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The Board’s Role in Risk Oversight
Our Board has an active and ongoing role in the management of the risks of our business. This role has two fundamental elements: (1) ensuring that management of the Company has implemented an appropriate system to manage risks by identifying, assessing, mitigating, monitoring and communicating about risks; and (2) providing effective risk oversight through the Board and its committees.
The Board believes the first element of its risk oversight role is fulfilled through the Company’s extensive risk assessment and management program designed to identify, monitor, report and control the Company’s risks, which are broken down into various categories deemed relevant to the Company and its business operations. The Enterprise Risk Management Program is administered by the Company’s Senior Vice President — Chief Risk Officer, who provides reports to the Board, the Audit Committee and the Risk Management Committee on a regular basis and other committees of the Board as needed.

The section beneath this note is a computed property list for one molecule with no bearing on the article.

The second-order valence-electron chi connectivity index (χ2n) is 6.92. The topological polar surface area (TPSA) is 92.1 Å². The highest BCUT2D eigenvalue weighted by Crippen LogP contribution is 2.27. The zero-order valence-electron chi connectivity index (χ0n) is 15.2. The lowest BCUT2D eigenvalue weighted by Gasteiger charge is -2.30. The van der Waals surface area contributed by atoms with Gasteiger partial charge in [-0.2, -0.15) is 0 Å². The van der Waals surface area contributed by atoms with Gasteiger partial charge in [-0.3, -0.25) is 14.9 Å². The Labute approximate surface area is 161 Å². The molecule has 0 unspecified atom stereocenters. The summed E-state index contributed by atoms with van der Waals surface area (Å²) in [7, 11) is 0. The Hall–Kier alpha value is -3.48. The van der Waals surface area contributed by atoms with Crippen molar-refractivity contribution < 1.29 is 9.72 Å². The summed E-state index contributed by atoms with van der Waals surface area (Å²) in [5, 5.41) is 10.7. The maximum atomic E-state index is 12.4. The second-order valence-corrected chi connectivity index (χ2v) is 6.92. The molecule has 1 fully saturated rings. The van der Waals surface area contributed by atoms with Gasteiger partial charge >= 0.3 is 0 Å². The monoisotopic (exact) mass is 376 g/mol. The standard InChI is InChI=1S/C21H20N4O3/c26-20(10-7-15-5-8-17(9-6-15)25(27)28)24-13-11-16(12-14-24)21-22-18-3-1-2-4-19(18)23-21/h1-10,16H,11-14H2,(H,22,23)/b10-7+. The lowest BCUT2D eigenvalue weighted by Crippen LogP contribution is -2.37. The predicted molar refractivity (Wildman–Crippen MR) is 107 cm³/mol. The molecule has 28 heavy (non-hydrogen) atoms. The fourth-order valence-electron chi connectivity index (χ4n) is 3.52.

The second element of the Board’s oversight role is fulfilled primarily by the full Board regularly receiving written and oral reports from management on the status of various categories of Company risk and on the Company’s overall risks as well as any material changes or developments in risk profiles or experiences. Through this process, our Board reviews and assesses information regarding cybersecurity risks with management. The Board also periodically receives reports regarding regulatory priorities and reviews regulatory examination reports of the Company to remain informed on issues and observations raised by regulatory authorities regarding the risk categories of the Company.